Gold Dust Woman gives "the gold standard of rock biographers" (the Boston Globe) his ideal topic: Nicks' work and life are equally sexy and interesting, and Davis delves deeply into each, unearthing fresh details from new, intimate interviews and interpreting them to present a rich new portrait of the star. Just as Nicks (and Lindsay Buckingham) gave Fleetwood Mac the "shot of adrenaline" they needed to become real rock stars - according to Christine McVie - Gold Dust Woman is vibrant with stories and with a life lived large and hard:
The narrator was really awful, I wasn't sure I could make it the whole way though.
10 of 11 people found this review helpful
A candid and open biography on the life of Stevie Nicks. Some of the material in this book cross reference easily with the books “Storms” by Carol Ann Harris on her life with Lindsey Buckingham and Fleetwood Mac, and Making Rumours by Ken Callait. So a lot of the information I’d heard through reading these aforementioned books. However there were quotes from interviews I’d never heard so it offers a pretty darn good mix of information. I found it to be wistful, and tragic and triumphant at the same time because that’s what her life was. She’s a trooper! 5 stars all around!
4 of 4 people found this review helpful
it was so annoying when the narrator would change her voice when quoting men, especially annoying when she quoted Mick Fleetwood with a bad English accent. Just read! Great biography despite this.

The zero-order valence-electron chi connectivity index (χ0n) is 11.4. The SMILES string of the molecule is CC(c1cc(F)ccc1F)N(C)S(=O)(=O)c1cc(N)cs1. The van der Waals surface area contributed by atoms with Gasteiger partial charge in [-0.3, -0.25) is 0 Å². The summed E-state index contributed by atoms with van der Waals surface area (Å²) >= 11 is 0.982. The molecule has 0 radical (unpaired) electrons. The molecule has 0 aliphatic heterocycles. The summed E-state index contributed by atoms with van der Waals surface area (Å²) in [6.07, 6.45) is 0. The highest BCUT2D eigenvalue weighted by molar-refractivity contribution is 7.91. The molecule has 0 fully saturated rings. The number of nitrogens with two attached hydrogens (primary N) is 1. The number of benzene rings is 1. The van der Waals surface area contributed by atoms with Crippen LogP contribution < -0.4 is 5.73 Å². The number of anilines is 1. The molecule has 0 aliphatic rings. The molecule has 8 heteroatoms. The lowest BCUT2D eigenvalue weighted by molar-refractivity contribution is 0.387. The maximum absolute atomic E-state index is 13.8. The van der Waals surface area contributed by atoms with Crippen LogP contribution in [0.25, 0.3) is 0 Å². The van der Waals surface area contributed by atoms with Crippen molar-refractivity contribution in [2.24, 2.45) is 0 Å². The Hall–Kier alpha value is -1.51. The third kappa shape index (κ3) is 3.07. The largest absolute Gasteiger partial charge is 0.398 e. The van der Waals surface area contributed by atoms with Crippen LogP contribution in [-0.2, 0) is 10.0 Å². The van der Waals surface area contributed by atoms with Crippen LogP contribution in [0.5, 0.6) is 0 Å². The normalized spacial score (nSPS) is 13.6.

2 of 2 people found this review helpful
Enjoyable book to listen to, with at times to little information, while other times, too much. Putting it up against other books I have read or listened to about Ms Nicks and Fleetwood Mac, there seems to be many differing opinions. Much of this book was compiled from other books, interviews and public record. I found many discrepencies between this book and my 2 other sources of information, both first hand accounts; Mick Fleetwoods autobiograpy "Play On: Now, Then and Fleetwood Mac" and "Making Rumours", by Ken Caillat, the engineer/producer of the best Fleetwood Mac album ever made, in my opinion, and I highly recommend both to true Fleetwood Mac fans, actually all 3, as I have to include "Gold Dust Woman". Well worth the read, very entertaining, interesting and pleasent to listen to.